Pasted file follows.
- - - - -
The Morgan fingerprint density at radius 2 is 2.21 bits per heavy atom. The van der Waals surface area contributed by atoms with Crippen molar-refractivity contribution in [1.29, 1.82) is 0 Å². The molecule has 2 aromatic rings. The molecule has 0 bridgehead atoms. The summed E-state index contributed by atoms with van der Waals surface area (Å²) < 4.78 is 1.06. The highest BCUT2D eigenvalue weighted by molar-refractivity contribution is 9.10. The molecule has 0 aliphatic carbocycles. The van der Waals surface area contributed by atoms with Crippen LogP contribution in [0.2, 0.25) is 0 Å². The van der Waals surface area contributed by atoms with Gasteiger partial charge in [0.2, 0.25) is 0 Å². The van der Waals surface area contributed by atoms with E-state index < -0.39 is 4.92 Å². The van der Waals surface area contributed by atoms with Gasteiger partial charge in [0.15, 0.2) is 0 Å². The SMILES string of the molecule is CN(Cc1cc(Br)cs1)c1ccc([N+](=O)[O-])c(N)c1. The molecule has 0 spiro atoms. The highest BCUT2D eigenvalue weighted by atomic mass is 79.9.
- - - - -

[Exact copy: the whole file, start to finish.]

The Morgan fingerprint density at radius 2 is 2.21 bits per heavy atom. The van der Waals surface area contributed by atoms with Crippen molar-refractivity contribution in [1.29, 1.82) is 0 Å². The molecule has 2 aromatic rings. The molecule has 0 bridgehead atoms. The summed E-state index contributed by atoms with van der Waals surface area (Å²) < 4.78 is 1.06. The highest BCUT2D eigenvalue weighted by molar-refractivity contribution is 9.10. The molecule has 0 aliphatic carbocycles. The van der Waals surface area contributed by atoms with Crippen LogP contribution in [0.2, 0.25) is 0 Å². The van der Waals surface area contributed by atoms with Gasteiger partial charge in [0.2, 0.25) is 0 Å². The van der Waals surface area contributed by atoms with E-state index < -0.39 is 4.92 Å². The van der Waals surface area contributed by atoms with Gasteiger partial charge in [0.15, 0.2) is 0 Å². The SMILES string of the molecule is CN(Cc1cc(Br)cs1)c1ccc([N+](=O)[O-])c(N)c1. The molecule has 0 spiro atoms. The highest BCUT2D eigenvalue weighted by atomic mass is 79.9.